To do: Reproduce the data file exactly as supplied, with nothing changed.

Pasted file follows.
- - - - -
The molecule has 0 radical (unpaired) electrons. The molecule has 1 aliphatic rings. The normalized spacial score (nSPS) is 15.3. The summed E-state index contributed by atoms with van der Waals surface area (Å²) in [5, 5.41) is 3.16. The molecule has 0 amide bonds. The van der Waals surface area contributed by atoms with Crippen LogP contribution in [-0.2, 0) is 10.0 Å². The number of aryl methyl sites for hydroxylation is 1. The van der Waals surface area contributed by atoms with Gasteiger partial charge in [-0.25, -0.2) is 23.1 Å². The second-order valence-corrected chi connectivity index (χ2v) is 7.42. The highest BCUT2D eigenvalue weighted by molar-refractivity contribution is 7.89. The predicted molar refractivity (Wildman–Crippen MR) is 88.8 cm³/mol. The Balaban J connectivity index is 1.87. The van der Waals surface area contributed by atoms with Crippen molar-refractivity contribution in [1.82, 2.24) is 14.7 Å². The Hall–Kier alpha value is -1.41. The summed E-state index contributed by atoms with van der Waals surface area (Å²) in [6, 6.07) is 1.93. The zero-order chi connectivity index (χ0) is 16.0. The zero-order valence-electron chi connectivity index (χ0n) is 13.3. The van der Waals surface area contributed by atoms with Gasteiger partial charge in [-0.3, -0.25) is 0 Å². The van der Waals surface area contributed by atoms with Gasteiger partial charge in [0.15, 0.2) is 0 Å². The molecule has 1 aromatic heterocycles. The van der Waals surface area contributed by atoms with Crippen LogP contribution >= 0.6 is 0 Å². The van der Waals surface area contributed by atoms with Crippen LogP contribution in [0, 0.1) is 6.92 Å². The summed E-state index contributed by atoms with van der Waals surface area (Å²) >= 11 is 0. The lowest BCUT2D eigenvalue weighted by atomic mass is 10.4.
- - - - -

The molecule has 0 radical (unpaired) electrons. The molecule has 1 aliphatic rings. The normalized spacial score (nSPS) is 15.3. The summed E-state index contributed by atoms with van der Waals surface area (Å²) in [5, 5.41) is 3.16. The molecule has 0 amide bonds. The van der Waals surface area contributed by atoms with Crippen LogP contribution in [-0.2, 0) is 10.0 Å². The number of aryl methyl sites for hydroxylation is 1. The van der Waals surface area contributed by atoms with Gasteiger partial charge in [-0.25, -0.2) is 23.1 Å². The second-order valence-corrected chi connectivity index (χ2v) is 7.42. The highest BCUT2D eigenvalue weighted by molar-refractivity contribution is 7.89. The predicted molar refractivity (Wildman–Crippen MR) is 88.8 cm³/mol. The Balaban J connectivity index is 1.87. The van der Waals surface area contributed by atoms with Crippen molar-refractivity contribution in [1.82, 2.24) is 14.7 Å². The Hall–Kier alpha value is -1.41. The summed E-state index contributed by atoms with van der Waals surface area (Å²) in [6, 6.07) is 1.93. The zero-order chi connectivity index (χ0) is 16.0. The zero-order valence-electron chi connectivity index (χ0n) is 13.3. The van der Waals surface area contributed by atoms with Gasteiger partial charge in [-0.3, -0.25) is 0 Å². The van der Waals surface area contributed by atoms with Gasteiger partial charge in [0.15, 0.2) is 0 Å². The molecule has 1 aromatic heterocycles. The van der Waals surface area contributed by atoms with Crippen LogP contribution >= 0.6 is 0 Å². The van der Waals surface area contributed by atoms with Crippen LogP contribution in [0, 0.1) is 6.92 Å². The summed E-state index contributed by atoms with van der Waals surface area (Å²) >= 11 is 0. The lowest BCUT2D eigenvalue weighted by atomic mass is 10.4.